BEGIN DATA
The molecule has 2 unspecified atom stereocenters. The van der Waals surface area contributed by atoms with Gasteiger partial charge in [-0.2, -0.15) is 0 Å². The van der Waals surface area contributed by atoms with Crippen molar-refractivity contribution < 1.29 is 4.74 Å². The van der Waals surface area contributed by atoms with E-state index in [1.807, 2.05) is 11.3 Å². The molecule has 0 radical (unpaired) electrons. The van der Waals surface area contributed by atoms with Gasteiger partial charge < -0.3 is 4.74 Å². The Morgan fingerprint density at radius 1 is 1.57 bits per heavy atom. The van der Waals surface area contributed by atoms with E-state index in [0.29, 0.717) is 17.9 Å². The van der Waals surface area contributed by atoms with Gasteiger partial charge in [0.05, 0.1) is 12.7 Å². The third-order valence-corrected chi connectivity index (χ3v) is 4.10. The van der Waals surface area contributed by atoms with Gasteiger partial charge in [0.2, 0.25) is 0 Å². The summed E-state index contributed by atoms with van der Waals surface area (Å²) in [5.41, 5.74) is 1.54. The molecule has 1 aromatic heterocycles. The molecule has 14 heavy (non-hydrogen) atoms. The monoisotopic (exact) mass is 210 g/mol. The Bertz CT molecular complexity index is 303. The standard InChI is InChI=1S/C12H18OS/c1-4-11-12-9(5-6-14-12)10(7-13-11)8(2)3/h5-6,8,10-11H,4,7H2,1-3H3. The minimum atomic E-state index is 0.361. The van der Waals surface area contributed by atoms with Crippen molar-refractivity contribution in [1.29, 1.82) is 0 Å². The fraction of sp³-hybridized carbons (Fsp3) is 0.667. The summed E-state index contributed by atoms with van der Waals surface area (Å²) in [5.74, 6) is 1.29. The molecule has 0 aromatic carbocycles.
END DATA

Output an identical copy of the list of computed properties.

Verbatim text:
The molecule has 2 unspecified atom stereocenters. The van der Waals surface area contributed by atoms with Gasteiger partial charge in [-0.2, -0.15) is 0 Å². The van der Waals surface area contributed by atoms with Crippen molar-refractivity contribution < 1.29 is 4.74 Å². The van der Waals surface area contributed by atoms with E-state index in [1.807, 2.05) is 11.3 Å². The molecule has 0 radical (unpaired) electrons. The van der Waals surface area contributed by atoms with Gasteiger partial charge < -0.3 is 4.74 Å². The Morgan fingerprint density at radius 1 is 1.57 bits per heavy atom. The van der Waals surface area contributed by atoms with E-state index in [0.29, 0.717) is 17.9 Å². The van der Waals surface area contributed by atoms with Gasteiger partial charge in [0.05, 0.1) is 12.7 Å². The third-order valence-corrected chi connectivity index (χ3v) is 4.10. The van der Waals surface area contributed by atoms with Gasteiger partial charge in [0.2, 0.25) is 0 Å². The summed E-state index contributed by atoms with van der Waals surface area (Å²) in [5.41, 5.74) is 1.54. The molecule has 1 aromatic heterocycles. The molecule has 14 heavy (non-hydrogen) atoms. The monoisotopic (exact) mass is 210 g/mol. The Bertz CT molecular complexity index is 303. The standard InChI is InChI=1S/C12H18OS/c1-4-11-12-9(5-6-14-12)10(7-13-11)8(2)3/h5-6,8,10-11H,4,7H2,1-3H3. The minimum atomic E-state index is 0.361. The van der Waals surface area contributed by atoms with Crippen molar-refractivity contribution in [1.29, 1.82) is 0 Å². The fraction of sp³-hybridized carbons (Fsp3) is 0.667. The summed E-state index contributed by atoms with van der Waals surface area (Å²) in [5.74, 6) is 1.29. The molecule has 0 aromatic carbocycles.